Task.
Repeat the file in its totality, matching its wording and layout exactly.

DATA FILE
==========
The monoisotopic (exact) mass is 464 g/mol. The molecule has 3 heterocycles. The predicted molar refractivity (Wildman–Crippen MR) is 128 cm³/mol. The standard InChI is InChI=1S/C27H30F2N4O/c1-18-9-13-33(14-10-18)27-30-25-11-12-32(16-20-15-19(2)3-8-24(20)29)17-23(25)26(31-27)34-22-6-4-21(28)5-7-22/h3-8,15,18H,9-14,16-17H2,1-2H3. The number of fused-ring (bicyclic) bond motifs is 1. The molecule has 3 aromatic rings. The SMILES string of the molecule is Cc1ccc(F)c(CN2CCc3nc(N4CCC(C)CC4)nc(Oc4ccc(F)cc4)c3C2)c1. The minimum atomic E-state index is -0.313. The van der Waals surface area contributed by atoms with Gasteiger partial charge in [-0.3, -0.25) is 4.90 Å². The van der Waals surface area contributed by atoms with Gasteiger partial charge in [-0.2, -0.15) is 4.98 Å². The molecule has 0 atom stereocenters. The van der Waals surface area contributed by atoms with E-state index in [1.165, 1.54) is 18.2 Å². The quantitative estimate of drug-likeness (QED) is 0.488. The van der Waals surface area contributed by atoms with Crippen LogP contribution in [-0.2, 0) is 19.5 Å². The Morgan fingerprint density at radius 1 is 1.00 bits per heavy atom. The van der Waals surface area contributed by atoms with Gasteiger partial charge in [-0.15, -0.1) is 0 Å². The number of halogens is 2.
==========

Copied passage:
The monoisotopic (exact) mass is 464 g/mol. The molecule has 3 heterocycles. The predicted molar refractivity (Wildman–Crippen MR) is 128 cm³/mol. The standard InChI is InChI=1S/C27H30F2N4O/c1-18-9-13-33(14-10-18)27-30-25-11-12-32(16-20-15-19(2)3-8-24(20)29)17-23(25)26(31-27)34-22-6-4-21(28)5-7-22/h3-8,15,18H,9-14,16-17H2,1-2H3. The number of fused-ring (bicyclic) bond motifs is 1. The molecule has 3 aromatic rings. The SMILES string of the molecule is Cc1ccc(F)c(CN2CCc3nc(N4CCC(C)CC4)nc(Oc4ccc(F)cc4)c3C2)c1. The minimum atomic E-state index is -0.313. The van der Waals surface area contributed by atoms with Gasteiger partial charge in [-0.3, -0.25) is 4.90 Å². The van der Waals surface area contributed by atoms with Gasteiger partial charge in [-0.2, -0.15) is 4.98 Å². The molecule has 0 atom stereocenters. The van der Waals surface area contributed by atoms with E-state index in [1.165, 1.54) is 18.2 Å². The quantitative estimate of drug-likeness (QED) is 0.488. The van der Waals surface area contributed by atoms with Crippen LogP contribution in [-0.2, 0) is 19.5 Å². The Morgan fingerprint density at radius 1 is 1.00 bits per heavy atom. The van der Waals surface area contributed by atoms with Gasteiger partial charge in [-0.15, -0.1) is 0 Å². The number of halogens is 2.